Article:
What Zach Harrison's Commitment Means for Ohio State's 2019 Recruiting Class

By Andrew Ellis on December 19, 2018 at 1:18 pm
Zach Harrison brings elite athleticism to Ohio State's defensive line.

Finding the right fit for your college football program isn't just about what happens on the field, but off it as well. Today, Ohio State added a key piece. How will that commitment impact the Buckeyes?

Ryan Day and Larry Johnson delivered in a big way this afternoon when five-star defensive end Zach Harrison signed with Ohio State over Michigan and Penn State. The Lewis Center pass rusher had been the Buckeyes' top 2019 target throughout the entire cycle but keeping the state's top prospect in Columbus was far from an easy task. 

We take a closer look at what the commitment from the nation's No. 4 prospect means for the Buckeyes' 2019 recruiting class. 

On The Field

Zach Harrison simply has the look of a pass rusher. He's nearly 6-foot-6 and 243 pounds with an impressive long frame. He did battle some injuries during his senior year, but there's no question that all of the tools are there for him to develop into an elite defensive end under Larry Johnson's tutelage. 

As far as his athleticism and testing numbers, they are absolutely off the charts. Harrison is a physical marvel and while he was in Frisco, Texas competing in The Opening Finals, he recorded a blistering 4.47-second 40-yard dash. He's also become a bit of a legend on the track circuit as he clocked a 10.78 100-meter dash and 21.55 in the 200 last spring. 

The five-star certainly could add 20+ pounds to his frame in the coming years, and it's truly scary to think about what he may become under Johnson's leadership. Harrison has noted on multiple occasions that he recognizes Ohio State's defensive line coach as the best in America, and now he's going to have the opportunity to be developed by the best.

His player comparison according to 247Sports? Jadeveon Clowney

In the Class

The Harrison signing gives the Buckeyes a pair of in-state defensive ends with Mentor's Noah Potter also heading to Columbus. The expectation has long been that Ohio State could take up to three players at the position for 2019, and that may still be the case as Lexington outside linebacker Cade Stover could end up growing into more of a pass rusher. 

Needless to say, Harrison's athleticism isn't something the Buckeyes – and really very other teams – have on their current roster. He's still fairly raw and will need to develop as a pass rusher, but he likely won't be asked to contribute much right off the bat. Chase Young will be a junior in 2019 while both Jonathon Cooper and Jashon Cornell will be seniors. Tyler Friday and Tyreke Smith both saw playing time as true freshmen in 2018.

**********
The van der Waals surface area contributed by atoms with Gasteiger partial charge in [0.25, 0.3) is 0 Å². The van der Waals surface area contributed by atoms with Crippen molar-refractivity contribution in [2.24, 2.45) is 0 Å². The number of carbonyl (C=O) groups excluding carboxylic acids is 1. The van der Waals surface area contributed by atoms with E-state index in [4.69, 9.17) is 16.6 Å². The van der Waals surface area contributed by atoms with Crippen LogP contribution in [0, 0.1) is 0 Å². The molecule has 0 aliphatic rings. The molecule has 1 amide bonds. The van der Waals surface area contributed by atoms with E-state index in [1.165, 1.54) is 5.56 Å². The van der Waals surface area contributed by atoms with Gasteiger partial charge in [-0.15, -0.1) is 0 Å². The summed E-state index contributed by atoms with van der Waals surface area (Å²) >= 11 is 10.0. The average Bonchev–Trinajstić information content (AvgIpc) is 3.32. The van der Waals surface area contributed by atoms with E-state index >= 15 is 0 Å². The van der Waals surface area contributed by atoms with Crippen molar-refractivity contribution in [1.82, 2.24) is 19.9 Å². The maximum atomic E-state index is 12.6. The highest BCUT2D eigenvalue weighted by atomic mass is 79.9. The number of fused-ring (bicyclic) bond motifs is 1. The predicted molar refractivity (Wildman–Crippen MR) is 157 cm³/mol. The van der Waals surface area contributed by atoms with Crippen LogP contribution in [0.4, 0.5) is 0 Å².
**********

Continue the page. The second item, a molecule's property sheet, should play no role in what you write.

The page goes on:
The Intangibles

Harrison's sophomore year was when he really started to grow to the point where he was towering over many of his teammates. Olentangy Orange head coach Zebb Schroeder also noted that this was around the time he really started to lead by example and understood that his teammates were really looking up to him. 

“One of the college coaches was in this winter and asked me about him,” recalled Schroeder. “I almost felt I was giving him all the answers he wanted to hear, but they are all the truth. Does he take his academics seriously? Check. Does he love the weight room? Check. Does he love the details and fundamentals of the position? check. All those the intangibles are in place for him to be one of the special kids in his class.”  Via

Outside of his own team, one also has to be impressed with how his recruitment was handled. Harrison avoided the spotlight as much as possible and oftentimes seemed to actually dash off the field following games simply to avoid all of the fanfare surrounding his eventual college choice. It's extremely rare to see a top-10 national talent who hardly even speaks to the media. 

He's obviously been on Ohio State's campus plenty of times and has made it up for the Buckeyes' "Real Life Wednesdays" that have become a popular event for the players to interact with various companies to learn more about what's out there beyond just football. Harrison has also been offered by Stanford and Schroeder has unsurprisingly had plenty of good things to say about his academic standing as well.

Overall, he was meticulous with the process and visited each of his final three schools on multiple occasions. There were stories about him wanting to get away from home, but he obviously decided that the local program was the best option for himself, his family, and his future.

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